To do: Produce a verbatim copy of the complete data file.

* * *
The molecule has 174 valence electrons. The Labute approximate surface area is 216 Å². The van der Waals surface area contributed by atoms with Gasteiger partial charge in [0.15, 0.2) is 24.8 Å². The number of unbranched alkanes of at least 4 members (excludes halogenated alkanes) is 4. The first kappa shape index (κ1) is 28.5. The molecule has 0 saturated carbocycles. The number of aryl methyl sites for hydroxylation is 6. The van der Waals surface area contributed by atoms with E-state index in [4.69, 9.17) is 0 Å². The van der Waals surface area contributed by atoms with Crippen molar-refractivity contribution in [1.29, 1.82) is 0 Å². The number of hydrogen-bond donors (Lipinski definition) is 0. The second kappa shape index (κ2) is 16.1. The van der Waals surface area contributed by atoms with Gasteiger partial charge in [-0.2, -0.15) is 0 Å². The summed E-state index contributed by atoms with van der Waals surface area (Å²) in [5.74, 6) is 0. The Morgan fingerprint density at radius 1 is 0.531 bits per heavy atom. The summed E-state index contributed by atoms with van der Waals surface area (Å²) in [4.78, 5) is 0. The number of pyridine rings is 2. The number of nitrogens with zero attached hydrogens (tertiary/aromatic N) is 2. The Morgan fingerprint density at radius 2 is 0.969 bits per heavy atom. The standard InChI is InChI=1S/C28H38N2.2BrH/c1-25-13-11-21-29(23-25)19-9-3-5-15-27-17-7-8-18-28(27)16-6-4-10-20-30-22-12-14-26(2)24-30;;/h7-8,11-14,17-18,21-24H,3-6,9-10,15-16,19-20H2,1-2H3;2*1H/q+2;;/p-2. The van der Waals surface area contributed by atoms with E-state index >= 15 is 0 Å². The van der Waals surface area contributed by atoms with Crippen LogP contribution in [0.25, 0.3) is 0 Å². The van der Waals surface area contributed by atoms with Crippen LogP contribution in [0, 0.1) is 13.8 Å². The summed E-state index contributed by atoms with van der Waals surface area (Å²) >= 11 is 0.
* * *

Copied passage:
The molecule has 174 valence electrons. The Labute approximate surface area is 216 Å². The van der Waals surface area contributed by atoms with Gasteiger partial charge in [0.15, 0.2) is 24.8 Å². The number of unbranched alkanes of at least 4 members (excludes halogenated alkanes) is 4. The first kappa shape index (κ1) is 28.5. The molecule has 0 saturated carbocycles. The number of aryl methyl sites for hydroxylation is 6. The van der Waals surface area contributed by atoms with E-state index in [4.69, 9.17) is 0 Å². The van der Waals surface area contributed by atoms with Crippen molar-refractivity contribution in [1.29, 1.82) is 0 Å². The number of hydrogen-bond donors (Lipinski definition) is 0. The second kappa shape index (κ2) is 16.1. The van der Waals surface area contributed by atoms with Gasteiger partial charge in [-0.2, -0.15) is 0 Å². The summed E-state index contributed by atoms with van der Waals surface area (Å²) in [5.74, 6) is 0. The Morgan fingerprint density at radius 1 is 0.531 bits per heavy atom. The summed E-state index contributed by atoms with van der Waals surface area (Å²) in [4.78, 5) is 0. The number of pyridine rings is 2. The number of nitrogens with zero attached hydrogens (tertiary/aromatic N) is 2. The Morgan fingerprint density at radius 2 is 0.969 bits per heavy atom. The standard InChI is InChI=1S/C28H38N2.2BrH/c1-25-13-11-21-29(23-25)19-9-3-5-15-27-17-7-8-18-28(27)16-6-4-10-20-30-22-12-14-26(2)24-30;;/h7-8,11-14,17-18,21-24H,3-6,9-10,15-16,19-20H2,1-2H3;2*1H/q+2;;/p-2. The van der Waals surface area contributed by atoms with E-state index >= 15 is 0 Å². The van der Waals surface area contributed by atoms with Crippen LogP contribution in [0.25, 0.3) is 0 Å². The van der Waals surface area contributed by atoms with Crippen LogP contribution in [0, 0.1) is 13.8 Å². The summed E-state index contributed by atoms with van der Waals surface area (Å²) >= 11 is 0.